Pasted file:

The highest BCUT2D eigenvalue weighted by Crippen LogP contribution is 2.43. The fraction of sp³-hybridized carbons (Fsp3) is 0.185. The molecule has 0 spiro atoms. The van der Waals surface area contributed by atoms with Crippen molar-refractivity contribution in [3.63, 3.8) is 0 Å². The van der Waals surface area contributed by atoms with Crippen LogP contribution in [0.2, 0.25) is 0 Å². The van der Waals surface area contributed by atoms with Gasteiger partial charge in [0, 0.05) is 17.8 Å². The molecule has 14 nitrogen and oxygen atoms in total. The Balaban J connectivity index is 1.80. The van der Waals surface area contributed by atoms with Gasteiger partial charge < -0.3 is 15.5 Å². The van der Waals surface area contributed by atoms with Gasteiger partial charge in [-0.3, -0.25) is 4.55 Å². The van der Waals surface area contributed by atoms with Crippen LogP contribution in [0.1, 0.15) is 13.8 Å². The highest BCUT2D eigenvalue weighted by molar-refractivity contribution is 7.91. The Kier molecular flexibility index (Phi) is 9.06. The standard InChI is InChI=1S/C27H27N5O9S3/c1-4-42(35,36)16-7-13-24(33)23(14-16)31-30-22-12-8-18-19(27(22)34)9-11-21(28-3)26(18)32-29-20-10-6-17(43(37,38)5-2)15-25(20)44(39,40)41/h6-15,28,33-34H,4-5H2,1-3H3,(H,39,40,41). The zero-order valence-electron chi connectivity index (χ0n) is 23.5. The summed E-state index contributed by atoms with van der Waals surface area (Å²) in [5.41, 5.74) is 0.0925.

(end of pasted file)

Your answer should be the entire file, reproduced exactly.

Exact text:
The highest BCUT2D eigenvalue weighted by Crippen LogP contribution is 2.43. The fraction of sp³-hybridized carbons (Fsp3) is 0.185. The molecule has 0 spiro atoms. The van der Waals surface area contributed by atoms with Crippen molar-refractivity contribution in [3.63, 3.8) is 0 Å². The van der Waals surface area contributed by atoms with Crippen LogP contribution in [0.2, 0.25) is 0 Å². The van der Waals surface area contributed by atoms with Gasteiger partial charge in [0, 0.05) is 17.8 Å². The molecule has 14 nitrogen and oxygen atoms in total. The Balaban J connectivity index is 1.80. The van der Waals surface area contributed by atoms with Gasteiger partial charge < -0.3 is 15.5 Å². The van der Waals surface area contributed by atoms with Gasteiger partial charge in [-0.3, -0.25) is 4.55 Å². The van der Waals surface area contributed by atoms with Crippen LogP contribution in [0.1, 0.15) is 13.8 Å². The highest BCUT2D eigenvalue weighted by molar-refractivity contribution is 7.91. The Kier molecular flexibility index (Phi) is 9.06. The standard InChI is InChI=1S/C27H27N5O9S3/c1-4-42(35,36)16-7-13-24(33)23(14-16)31-30-22-12-8-18-19(27(22)34)9-11-21(28-3)26(18)32-29-20-10-6-17(43(37,38)5-2)15-25(20)44(39,40)41/h6-15,28,33-34H,4-5H2,1-3H3,(H,39,40,41). The zero-order valence-electron chi connectivity index (χ0n) is 23.5. The summed E-state index contributed by atoms with van der Waals surface area (Å²) in [5.41, 5.74) is 0.0925.